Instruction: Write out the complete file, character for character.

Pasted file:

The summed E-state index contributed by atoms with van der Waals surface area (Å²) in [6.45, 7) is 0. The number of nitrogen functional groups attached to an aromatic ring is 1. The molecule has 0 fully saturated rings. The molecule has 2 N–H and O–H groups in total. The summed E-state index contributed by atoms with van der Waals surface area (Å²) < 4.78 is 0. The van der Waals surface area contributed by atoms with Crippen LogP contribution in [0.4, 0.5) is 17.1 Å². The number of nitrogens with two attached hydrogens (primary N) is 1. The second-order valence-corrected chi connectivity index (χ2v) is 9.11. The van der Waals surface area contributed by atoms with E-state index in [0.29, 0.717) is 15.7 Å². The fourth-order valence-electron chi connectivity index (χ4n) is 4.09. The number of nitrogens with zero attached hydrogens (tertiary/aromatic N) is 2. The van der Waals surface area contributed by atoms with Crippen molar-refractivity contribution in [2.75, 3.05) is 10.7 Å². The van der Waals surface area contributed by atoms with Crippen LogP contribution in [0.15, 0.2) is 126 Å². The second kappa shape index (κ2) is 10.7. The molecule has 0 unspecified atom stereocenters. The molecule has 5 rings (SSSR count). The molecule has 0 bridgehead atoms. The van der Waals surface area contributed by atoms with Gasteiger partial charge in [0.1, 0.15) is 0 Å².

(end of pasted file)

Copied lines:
The summed E-state index contributed by atoms with van der Waals surface area (Å²) in [6.45, 7) is 0. The number of nitrogen functional groups attached to an aromatic ring is 1. The molecule has 0 fully saturated rings. The molecule has 2 N–H and O–H groups in total. The summed E-state index contributed by atoms with van der Waals surface area (Å²) < 4.78 is 0. The van der Waals surface area contributed by atoms with Crippen LogP contribution in [0.4, 0.5) is 17.1 Å². The number of nitrogens with two attached hydrogens (primary N) is 1. The second-order valence-corrected chi connectivity index (χ2v) is 9.11. The van der Waals surface area contributed by atoms with E-state index in [0.29, 0.717) is 15.7 Å². The fourth-order valence-electron chi connectivity index (χ4n) is 4.09. The number of nitrogens with zero attached hydrogens (tertiary/aromatic N) is 2. The van der Waals surface area contributed by atoms with Crippen molar-refractivity contribution in [2.75, 3.05) is 10.7 Å². The van der Waals surface area contributed by atoms with Crippen LogP contribution in [0.15, 0.2) is 126 Å². The second kappa shape index (κ2) is 10.7. The molecule has 0 unspecified atom stereocenters. The molecule has 5 rings (SSSR count). The molecule has 0 bridgehead atoms. The van der Waals surface area contributed by atoms with Gasteiger partial charge in [0.1, 0.15) is 0 Å².